Inflation. It’s one of the most concerning issues for voters going into the midterm election, and an ever-present hurdle for the Biden Administration to surmount. As constituents of all colors head to the polls, various surveys suggest that the economy and the rising cost of living expenses is heavily influencing election decisions. Though legislation has looked to reduce the burden on Americans, many believe that a pay raise is the only way to keep up with upward pricing trends.
In a recent WalletHub study, the personal finance site found that 87 percent of workers think they should get a raise to keep up with inflation. “This is unsurprising given the fact that inflation hit 40-year highs this year and has only started to cool down in recent months,” says Jill Gonzalez, a WalletHub analyst. “The Federal Reserve aims to rein in inflation through a series of rate hikes, but Americans have already experienced a huge hit to their wallets this year, and raises could help compensate for that.”
According to the Consumer Price Index (CPI), the annual inflation rate for major categories averaged 8.2 percent year over year in the month of September. And for Black Americans and Hispanic Americans that yearly comparison reflects a higher rate of inflation. It’s no wonder then that a recent poll conducted in battleground states by the NAACP and political research firm HIT strategies found that inflation was the number one issue on Black voters’ mind, succeeded only by racism.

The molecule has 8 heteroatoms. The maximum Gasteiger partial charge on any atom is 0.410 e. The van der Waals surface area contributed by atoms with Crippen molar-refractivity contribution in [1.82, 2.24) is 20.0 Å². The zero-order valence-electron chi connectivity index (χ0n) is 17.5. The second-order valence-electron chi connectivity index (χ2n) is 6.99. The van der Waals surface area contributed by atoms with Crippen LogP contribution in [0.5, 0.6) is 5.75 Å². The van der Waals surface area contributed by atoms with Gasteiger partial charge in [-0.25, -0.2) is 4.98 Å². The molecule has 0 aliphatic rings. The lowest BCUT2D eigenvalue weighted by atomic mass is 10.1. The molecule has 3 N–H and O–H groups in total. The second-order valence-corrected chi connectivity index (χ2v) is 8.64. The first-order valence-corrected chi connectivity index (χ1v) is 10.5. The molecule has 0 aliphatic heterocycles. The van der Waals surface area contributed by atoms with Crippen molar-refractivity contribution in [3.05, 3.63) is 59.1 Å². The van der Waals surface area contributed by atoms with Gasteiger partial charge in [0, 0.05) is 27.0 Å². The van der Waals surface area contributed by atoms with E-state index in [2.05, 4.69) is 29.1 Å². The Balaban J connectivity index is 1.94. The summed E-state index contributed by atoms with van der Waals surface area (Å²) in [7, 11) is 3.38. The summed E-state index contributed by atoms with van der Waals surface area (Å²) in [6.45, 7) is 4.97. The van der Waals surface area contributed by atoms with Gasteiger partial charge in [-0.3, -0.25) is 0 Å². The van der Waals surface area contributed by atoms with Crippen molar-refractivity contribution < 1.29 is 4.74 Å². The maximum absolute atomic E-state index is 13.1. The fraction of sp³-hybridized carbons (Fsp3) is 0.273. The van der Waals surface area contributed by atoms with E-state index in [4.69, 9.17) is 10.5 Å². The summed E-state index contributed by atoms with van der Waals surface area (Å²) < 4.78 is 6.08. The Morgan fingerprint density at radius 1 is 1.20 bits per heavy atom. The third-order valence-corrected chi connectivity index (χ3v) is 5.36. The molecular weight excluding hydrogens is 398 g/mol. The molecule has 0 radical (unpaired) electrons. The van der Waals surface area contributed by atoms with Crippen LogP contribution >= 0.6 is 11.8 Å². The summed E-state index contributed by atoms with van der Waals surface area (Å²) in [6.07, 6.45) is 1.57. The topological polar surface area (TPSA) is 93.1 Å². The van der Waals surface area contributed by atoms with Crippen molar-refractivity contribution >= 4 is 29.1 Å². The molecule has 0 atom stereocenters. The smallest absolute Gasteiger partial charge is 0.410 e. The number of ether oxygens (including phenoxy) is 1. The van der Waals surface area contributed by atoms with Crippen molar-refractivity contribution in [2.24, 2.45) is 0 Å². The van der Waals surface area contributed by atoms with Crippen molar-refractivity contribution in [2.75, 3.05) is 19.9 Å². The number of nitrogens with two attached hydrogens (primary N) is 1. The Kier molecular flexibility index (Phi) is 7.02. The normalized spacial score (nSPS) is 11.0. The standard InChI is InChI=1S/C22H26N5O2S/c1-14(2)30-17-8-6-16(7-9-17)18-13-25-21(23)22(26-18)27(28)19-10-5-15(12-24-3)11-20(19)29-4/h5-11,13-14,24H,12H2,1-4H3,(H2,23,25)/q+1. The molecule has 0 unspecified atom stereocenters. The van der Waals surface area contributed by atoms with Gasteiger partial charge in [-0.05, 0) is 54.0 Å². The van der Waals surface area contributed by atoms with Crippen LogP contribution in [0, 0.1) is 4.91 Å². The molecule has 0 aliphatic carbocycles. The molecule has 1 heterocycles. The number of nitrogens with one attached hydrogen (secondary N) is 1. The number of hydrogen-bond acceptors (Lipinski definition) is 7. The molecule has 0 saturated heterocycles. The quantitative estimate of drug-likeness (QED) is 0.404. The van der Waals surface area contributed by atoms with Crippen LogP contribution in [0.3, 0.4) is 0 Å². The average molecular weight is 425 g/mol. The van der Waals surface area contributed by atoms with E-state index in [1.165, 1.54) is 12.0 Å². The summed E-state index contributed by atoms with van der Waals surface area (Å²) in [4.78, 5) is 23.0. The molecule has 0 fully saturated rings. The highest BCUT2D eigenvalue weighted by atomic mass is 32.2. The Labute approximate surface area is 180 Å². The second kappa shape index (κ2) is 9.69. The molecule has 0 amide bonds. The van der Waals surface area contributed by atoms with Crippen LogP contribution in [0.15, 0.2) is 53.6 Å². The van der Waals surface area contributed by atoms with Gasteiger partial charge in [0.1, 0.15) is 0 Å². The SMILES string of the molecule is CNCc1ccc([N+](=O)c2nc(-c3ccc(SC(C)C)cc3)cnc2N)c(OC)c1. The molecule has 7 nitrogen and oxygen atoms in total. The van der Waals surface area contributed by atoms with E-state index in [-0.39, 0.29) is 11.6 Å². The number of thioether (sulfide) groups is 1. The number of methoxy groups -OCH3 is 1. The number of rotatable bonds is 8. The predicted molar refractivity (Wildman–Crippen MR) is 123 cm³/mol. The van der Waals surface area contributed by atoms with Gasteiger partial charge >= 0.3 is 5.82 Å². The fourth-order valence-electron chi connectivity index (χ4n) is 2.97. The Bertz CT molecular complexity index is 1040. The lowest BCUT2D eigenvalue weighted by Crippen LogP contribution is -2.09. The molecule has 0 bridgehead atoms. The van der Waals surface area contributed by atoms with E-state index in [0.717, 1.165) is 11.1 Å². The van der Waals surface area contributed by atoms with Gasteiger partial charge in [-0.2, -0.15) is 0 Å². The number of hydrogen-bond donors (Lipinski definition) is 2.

Even if the inflation rate was equal across the board, the racial pay gap in the United States continues to make the American workforce inequitable. WalletHub says that 55 percent of people say they’ve worked harder since the pandemic began. Though the number is not broken down by racial makeup, employment trends suggest that certain communities have struggled a bit more to remain afloat following the initial economic fallout from Covid 19.
“The pandemic caused a period of extremely high unemployment, which has been resolved but replaced by extremely high inflation, so many Americans likely feel the need to make up for lost ground in their finances by working extra hours or even an extra job,” Gonzalez explains. “Naturally, Americans who work harder will also appear to be more reliable and more valuable employees, which makes them less likely to be laid off and more likely to receive raises and promotions.”
While the country’s economic future hangs in the balance, Democrats are hoping that signing of the Biden Administration’s Inflation Reduction Act will be a sign to voters that the party is working to create economic opportunities and jobs that will reach all Americans.